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3D printing, also known as additive manufacturing, is a process by which physical objects are created by depositing materials in layers based on a digital model. All 3D printing processes require software, hardware, and materials to work together.
3D printing technology can be used to create everything from prototypes and simple parts to highly technical final products such as airplane parts (US Site), eco-friendly buildings, life-saving medical implants and even artificial organs using layers of human cells.
Advances are rapidly being made to make 3D printing technology reliable for mass manufacturing production-grade parts, and scientists and inventors are finding new ways to apply 3D printing technology every day.
Spark is an open platform of 3D printing technologies and services that connects hardware, software, and materials. Today, the 3D printing workflow from design to manufacturing is often fragmented. This can make 3D printing complicated and unreliable for many end users.
With APIs, SDKs, sample applications, and services from Spark, we’re providing companies with tools to help bridge these gaps, so 3D printing can work better for everyone.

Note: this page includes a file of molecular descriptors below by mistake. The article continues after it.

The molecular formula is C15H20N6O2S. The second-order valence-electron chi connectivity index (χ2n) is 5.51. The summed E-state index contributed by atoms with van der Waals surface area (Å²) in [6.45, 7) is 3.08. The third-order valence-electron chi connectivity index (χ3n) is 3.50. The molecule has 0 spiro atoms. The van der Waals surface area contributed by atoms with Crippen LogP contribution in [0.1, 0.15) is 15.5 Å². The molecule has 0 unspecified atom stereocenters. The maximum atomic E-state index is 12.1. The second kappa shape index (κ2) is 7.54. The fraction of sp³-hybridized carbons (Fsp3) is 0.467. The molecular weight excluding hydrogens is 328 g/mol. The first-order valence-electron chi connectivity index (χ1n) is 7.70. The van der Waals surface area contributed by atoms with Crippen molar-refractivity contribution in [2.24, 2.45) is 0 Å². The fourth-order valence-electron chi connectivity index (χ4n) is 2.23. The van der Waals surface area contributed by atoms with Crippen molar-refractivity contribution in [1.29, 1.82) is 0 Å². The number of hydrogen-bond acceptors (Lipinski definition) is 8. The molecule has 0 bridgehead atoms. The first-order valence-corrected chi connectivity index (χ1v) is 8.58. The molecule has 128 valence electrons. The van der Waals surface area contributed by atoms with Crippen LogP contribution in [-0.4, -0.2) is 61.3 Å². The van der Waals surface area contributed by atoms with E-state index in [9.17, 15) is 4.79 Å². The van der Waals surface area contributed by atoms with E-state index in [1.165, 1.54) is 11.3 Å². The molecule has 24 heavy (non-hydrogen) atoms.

Making the airliner of the future (US Site)
A group of imaginative engineers design their vision for the future of air travel with advanced technologies like generative design (US Site) and 3D printing.
How do 3D printers work?
Learn about the four main 3D printing technologies: fused deposition modeling, stereolithography, direct light processing, and selective laser sintering.
Printing a safer earbud for music lovers
A pioneer of the first in-ear monitors for professional musicians, Asius Technologies used 3D printing to create an earbud that acts more like the human eardrum.
Design, create, and 3D print your own toys
Make your own toys from start to finish with Mattel's ThingMaker 3D printing ecosystem.
3D printing in filmmaking
Why Hollywood loves 3D printing.
Designing jewelry with Fusion 360 and Ember
See how a pendant went from a CAD model to a beautiful piece, cast in sterling silver.
Making 3D printing materials better for the environment
Student researchers at the University of California, Berkeley, search for safer, eco-friendly 3D printing resins.
Read more about 3D printing
Did you know NASA took the first zero-gravity 3D printer into space? Learn more about 3D printing on Redshift.